Well, as you just mentioned, we’re about six hours, what normally is a six-hour drive, to the epicenter. But of course Santiago was still affected. And it’s unbelievable, the spin-off, really from — within the city here, what we’re seeing is, of course, there was minimal damage to a lot of buildings and severe damage to a few. But what’s happening on the outskirts of Santiago, anyway, is a lot of safety and security concerns within some of the poorer comunas, the neighborhoods where there normally aren’t a lot of police, and so there’s a lot of looting of shops. There’s one neighborhood, in particular, that I’ve spoken to some residents there that are keeping watch all night long, bonfires on the end of every street, because they’re still out of power. And this is in Santiago. So, all the way down to where the earthquake has hit hardest, it’s about a 500-kilometer span where there’s been damage and are really, really feeling some strong effects of the quake.
Now, right in the center near the epicenter — Concepción, Constitución, Talca, right on the Pacific coast there — communication has been really, really difficult. It’s impossible to call by phone. And I did manage to speak with someone there yesterday in Concepción. He’s working as a translator. He told me that it’s not maybe a matter of communication in that, you know, the networks are down, even though the electricity is down, but no one can recharge their phone. Maybe all the cell phones are dead just because, you know, they’ve been out of power since Saturday. But I was able to get in touch with him.
He said, right now, you know, when the military descended on Monday, because of all the looting that was going on, it did put a stop to it quite quickly. But there is a curfew in place from 6:00 p.m. until 12:00 noon. Most of the arrests are simply because people are out without police permission. So I think the violence and the looting has calmed down.
Some of the buildings that were set on fire by looters Sunday and Monday are still burning. People are separated from their families. A lot have moved up onto the hills, without water, without food. It’s, you know, day four. They haven’t been reached by aid. They don’t really know what’s going on. So there’s an eerie stillness to Concepción, where about 15 percent of the buildings have actually completely collapsed, and many are on their last legs.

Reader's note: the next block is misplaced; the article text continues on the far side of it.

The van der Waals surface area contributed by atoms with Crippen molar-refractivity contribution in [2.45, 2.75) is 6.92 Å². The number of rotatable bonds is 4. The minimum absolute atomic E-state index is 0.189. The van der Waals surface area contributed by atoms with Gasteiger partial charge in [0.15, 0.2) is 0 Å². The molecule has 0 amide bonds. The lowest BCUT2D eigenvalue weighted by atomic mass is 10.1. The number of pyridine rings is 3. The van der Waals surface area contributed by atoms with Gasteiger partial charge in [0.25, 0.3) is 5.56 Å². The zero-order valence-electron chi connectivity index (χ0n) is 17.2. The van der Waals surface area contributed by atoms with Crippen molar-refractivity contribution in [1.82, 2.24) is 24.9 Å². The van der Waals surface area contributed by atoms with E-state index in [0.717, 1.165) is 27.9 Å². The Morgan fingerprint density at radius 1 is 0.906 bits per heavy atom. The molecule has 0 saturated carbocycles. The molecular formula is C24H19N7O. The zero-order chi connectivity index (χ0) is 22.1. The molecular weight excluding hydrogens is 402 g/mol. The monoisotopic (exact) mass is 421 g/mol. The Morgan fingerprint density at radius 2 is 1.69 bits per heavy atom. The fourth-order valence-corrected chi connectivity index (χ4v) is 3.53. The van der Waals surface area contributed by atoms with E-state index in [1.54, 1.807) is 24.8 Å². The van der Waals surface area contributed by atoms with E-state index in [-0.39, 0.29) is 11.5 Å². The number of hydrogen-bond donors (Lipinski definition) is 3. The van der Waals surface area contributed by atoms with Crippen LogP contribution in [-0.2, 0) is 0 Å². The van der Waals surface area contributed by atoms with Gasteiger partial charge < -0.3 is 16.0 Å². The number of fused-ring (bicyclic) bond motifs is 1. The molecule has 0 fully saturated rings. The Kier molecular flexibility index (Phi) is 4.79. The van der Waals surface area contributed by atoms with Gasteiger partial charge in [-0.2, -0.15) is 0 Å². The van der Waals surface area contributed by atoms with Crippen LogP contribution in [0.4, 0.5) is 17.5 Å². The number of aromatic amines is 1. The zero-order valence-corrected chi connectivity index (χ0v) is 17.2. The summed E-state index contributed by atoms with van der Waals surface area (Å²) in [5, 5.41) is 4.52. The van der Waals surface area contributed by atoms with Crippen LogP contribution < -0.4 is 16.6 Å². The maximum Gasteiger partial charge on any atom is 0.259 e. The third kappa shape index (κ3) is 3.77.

AMY GOODMAN: Eva Salinas, what about Bachelet’s decision to deploy 14,000 troops to Concepción?
EVA SALINAS: Well, I think — I think it has helped in terms of the security and safety of the city. Certainly, the looting and the bit of the chaos that initially ensued didn’t help, you know, to comfort people. But it’s not feeding anyone. You know, the necessities that are needed, the water and food, that’s still really, really slow to get down there.
I think there is a bit of a fear. People — just talking to a lot of people, people are a bit concerned and puzzled why that took so long. I don’t know if it’s because there’s a fear to be affiliated with, of course, the Pinochet era and the military dictatorship, but that’s certainly a very strong sentiment in the country, and that runs really, really deep. So I don’t know if that was a fear to bring in those troops right away.
Of course, the same navy went to Haiti so quickly and, you know, took a while to get down there Saturday and Sunday, even to notify those who — about the tsunami, of course, which I think could have been expected much, much quicker. Even more powerful earthquake hit in 1960 with a huge tsunami that followed immediately afterward. So this is a country that has experienced this before, and experienced worse.
AMY GOODMAN: Finally, what this means in the context of the changing administrations, Michelle Bachelet going out, and that call for her to go to Concepción?
EVA SALINAS: I’m not sure what it would do for her to go to Concepción. You know, certainly, her presence — she’s had a very high approval rating as she leaves office. It’s been over 80 percent. So I think, in general, people feel comforted by her.
The fact that the government’s in transition is a huge concern. And I think it’s a very unique case, in that there are fears, for instance, that — are the current members of, for instance, the National Emergency Service, are they giving their 100 percent when, in one week’s time, they may lose their job? So, it’s going to be very interesting, and we’re going to be watching really closely to see how they make that transition.
You know, you have President Bachelet going down. You have President-elect Piñera going down. What kind of promises are they both making? And how do you transfer power, and how do you transfer the positions, such as the Minister of Health, to someone who doesn’t have perhaps a political background and who’s taking on the job for the first time? And I don’t know how that’s done. So, it is a big concern, and everyone is going to be watching that really closely.
AMY GOODMAN: Eva Salinas, I want to thank you for joining us, editor of the Santiago Times, speaking to us from Santiago, Chile.
EVA SALINAS: You’re welcome.